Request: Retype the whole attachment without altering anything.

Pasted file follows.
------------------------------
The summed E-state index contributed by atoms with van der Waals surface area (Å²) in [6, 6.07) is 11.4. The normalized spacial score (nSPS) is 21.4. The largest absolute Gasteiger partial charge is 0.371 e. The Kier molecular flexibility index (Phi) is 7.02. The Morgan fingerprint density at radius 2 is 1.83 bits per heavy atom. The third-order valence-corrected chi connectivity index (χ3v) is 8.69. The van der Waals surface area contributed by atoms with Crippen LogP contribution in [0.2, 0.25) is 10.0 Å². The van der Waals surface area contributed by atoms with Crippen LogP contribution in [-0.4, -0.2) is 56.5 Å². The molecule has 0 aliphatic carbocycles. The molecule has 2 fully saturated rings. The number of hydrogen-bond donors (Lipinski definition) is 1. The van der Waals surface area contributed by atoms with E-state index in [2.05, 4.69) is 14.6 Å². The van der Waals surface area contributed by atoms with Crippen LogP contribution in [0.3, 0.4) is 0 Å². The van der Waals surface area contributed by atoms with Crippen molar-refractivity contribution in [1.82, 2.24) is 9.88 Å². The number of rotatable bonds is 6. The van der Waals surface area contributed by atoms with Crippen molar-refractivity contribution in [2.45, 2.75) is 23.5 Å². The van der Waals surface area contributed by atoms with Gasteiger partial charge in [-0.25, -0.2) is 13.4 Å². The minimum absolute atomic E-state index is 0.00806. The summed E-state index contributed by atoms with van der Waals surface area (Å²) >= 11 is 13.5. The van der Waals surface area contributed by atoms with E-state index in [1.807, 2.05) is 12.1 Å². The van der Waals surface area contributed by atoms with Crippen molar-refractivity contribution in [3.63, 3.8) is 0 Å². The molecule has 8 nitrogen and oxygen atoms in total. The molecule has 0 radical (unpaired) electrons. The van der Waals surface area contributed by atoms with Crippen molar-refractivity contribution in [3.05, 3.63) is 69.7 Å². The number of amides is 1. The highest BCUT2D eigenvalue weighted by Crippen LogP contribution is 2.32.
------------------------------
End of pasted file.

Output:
The summed E-state index contributed by atoms with van der Waals surface area (Å²) in [6, 6.07) is 11.4. The normalized spacial score (nSPS) is 21.4. The largest absolute Gasteiger partial charge is 0.371 e. The Kier molecular flexibility index (Phi) is 7.02. The Morgan fingerprint density at radius 2 is 1.83 bits per heavy atom. The third-order valence-corrected chi connectivity index (χ3v) is 8.69. The van der Waals surface area contributed by atoms with Crippen LogP contribution in [0.2, 0.25) is 10.0 Å². The van der Waals surface area contributed by atoms with Crippen LogP contribution in [-0.4, -0.2) is 56.5 Å². The molecule has 0 aliphatic carbocycles. The molecule has 2 fully saturated rings. The number of hydrogen-bond donors (Lipinski definition) is 1. The van der Waals surface area contributed by atoms with E-state index in [2.05, 4.69) is 14.6 Å². The van der Waals surface area contributed by atoms with Crippen LogP contribution in [0.3, 0.4) is 0 Å². The van der Waals surface area contributed by atoms with Crippen molar-refractivity contribution in [1.82, 2.24) is 9.88 Å². The number of rotatable bonds is 6. The van der Waals surface area contributed by atoms with Crippen molar-refractivity contribution in [2.45, 2.75) is 23.5 Å². The van der Waals surface area contributed by atoms with Gasteiger partial charge in [-0.25, -0.2) is 13.4 Å². The minimum absolute atomic E-state index is 0.00806. The summed E-state index contributed by atoms with van der Waals surface area (Å²) >= 11 is 13.5. The van der Waals surface area contributed by atoms with E-state index in [1.807, 2.05) is 12.1 Å². The van der Waals surface area contributed by atoms with Crippen molar-refractivity contribution in [3.63, 3.8) is 0 Å². The molecule has 8 nitrogen and oxygen atoms in total. The molecule has 0 radical (unpaired) electrons. The van der Waals surface area contributed by atoms with Crippen molar-refractivity contribution in [3.05, 3.63) is 69.7 Å². The number of amides is 1. The highest BCUT2D eigenvalue weighted by Crippen LogP contribution is 2.32.